It’s pronounced "molay," not like the animal.
I made this dish for cjot‘s birthday a couple of weeks ago and meant to post it, but then I got really busy helping
with Vcon and didn’t do it. Mole is Spanish for "sauce" but in US Mexican restaurants it usually refers to a sauce like Mole Poblano, which is a chile and chocolate sauce.
Mole involves a million ingredients and a really long cooking time, so it might be tempting to buy the canned or jarred mole that you can get in the Mexican food section of your local grocery. But that’s for wimps, I say! Wimps!
You can google "mole" and get many recipes. You don’t have to follow any of them slavishly, it’s not that kind of a dish. But it doesn’t really taste like mole if you don’t have chocolate, poblano peppers, and almonds or peanuts. So those are kind of the core. Poblanos are the peppers that look like really dark, slightly small bell peppers. They are mild to moderate in heat. Some recipes call for dried peppers — I don’t know if dried is supposed to be "preferred" or if the recpies are just written by people who assume you can’t get fresh. I tried making mole with dried peppers once and didn’t like the experience that much, so I always go for fresh.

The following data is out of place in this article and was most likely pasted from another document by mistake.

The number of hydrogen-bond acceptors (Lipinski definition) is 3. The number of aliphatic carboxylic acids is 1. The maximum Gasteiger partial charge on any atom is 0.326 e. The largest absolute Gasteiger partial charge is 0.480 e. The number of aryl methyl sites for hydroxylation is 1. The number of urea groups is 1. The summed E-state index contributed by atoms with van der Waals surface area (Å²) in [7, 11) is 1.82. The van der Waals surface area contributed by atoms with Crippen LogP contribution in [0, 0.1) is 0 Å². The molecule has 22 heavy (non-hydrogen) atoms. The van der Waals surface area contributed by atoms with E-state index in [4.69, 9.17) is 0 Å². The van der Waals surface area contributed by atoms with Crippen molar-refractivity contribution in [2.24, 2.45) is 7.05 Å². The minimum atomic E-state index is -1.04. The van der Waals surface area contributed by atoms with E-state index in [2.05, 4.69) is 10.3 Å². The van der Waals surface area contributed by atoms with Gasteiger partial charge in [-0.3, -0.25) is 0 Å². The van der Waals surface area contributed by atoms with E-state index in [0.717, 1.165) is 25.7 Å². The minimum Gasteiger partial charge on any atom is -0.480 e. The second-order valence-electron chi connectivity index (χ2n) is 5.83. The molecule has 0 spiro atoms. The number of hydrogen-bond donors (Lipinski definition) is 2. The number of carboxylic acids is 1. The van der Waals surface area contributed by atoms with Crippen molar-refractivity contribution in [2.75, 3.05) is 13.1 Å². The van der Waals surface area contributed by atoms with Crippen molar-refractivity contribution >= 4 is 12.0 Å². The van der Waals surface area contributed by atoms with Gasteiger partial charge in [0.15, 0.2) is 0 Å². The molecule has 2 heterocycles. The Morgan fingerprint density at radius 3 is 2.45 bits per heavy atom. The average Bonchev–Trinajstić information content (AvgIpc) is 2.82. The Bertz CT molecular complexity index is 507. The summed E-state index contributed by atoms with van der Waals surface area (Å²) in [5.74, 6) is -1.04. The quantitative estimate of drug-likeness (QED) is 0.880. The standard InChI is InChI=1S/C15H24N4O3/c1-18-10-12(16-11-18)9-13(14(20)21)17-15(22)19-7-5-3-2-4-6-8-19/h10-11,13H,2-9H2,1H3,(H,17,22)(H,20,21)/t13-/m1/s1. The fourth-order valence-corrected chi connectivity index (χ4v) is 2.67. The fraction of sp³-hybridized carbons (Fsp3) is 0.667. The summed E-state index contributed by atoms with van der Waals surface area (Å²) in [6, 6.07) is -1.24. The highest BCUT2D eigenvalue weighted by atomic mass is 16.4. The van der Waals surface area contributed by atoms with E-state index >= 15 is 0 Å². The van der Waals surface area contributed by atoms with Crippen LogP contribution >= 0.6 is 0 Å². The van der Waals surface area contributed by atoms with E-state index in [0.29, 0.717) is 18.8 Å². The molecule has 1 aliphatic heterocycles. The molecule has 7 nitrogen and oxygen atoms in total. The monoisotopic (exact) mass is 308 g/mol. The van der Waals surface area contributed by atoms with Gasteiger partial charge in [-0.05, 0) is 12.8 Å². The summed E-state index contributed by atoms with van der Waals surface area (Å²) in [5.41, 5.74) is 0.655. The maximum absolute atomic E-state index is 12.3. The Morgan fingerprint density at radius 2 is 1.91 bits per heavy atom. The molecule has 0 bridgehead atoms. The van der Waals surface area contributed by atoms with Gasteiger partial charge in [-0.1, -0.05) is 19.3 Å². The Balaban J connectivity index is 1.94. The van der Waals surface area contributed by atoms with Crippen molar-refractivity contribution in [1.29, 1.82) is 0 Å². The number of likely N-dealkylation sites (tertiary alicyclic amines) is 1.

Fresh peppers are probably the hardest part to come by, so figure out a grocery store or a farmer’s market where you can get some. When I made the mole a couple of weeks ago, Pike Place Market had a vendor that specialized in peppers, so there were all these amazing beautiful peppers there. I bought about a pound, about half poblanos and half everything else. In my opinion, the more types of peppers the better, as long as poblanos still dominate. The end result shouldn’t be too not, so if you buy a habanero or something, be careful.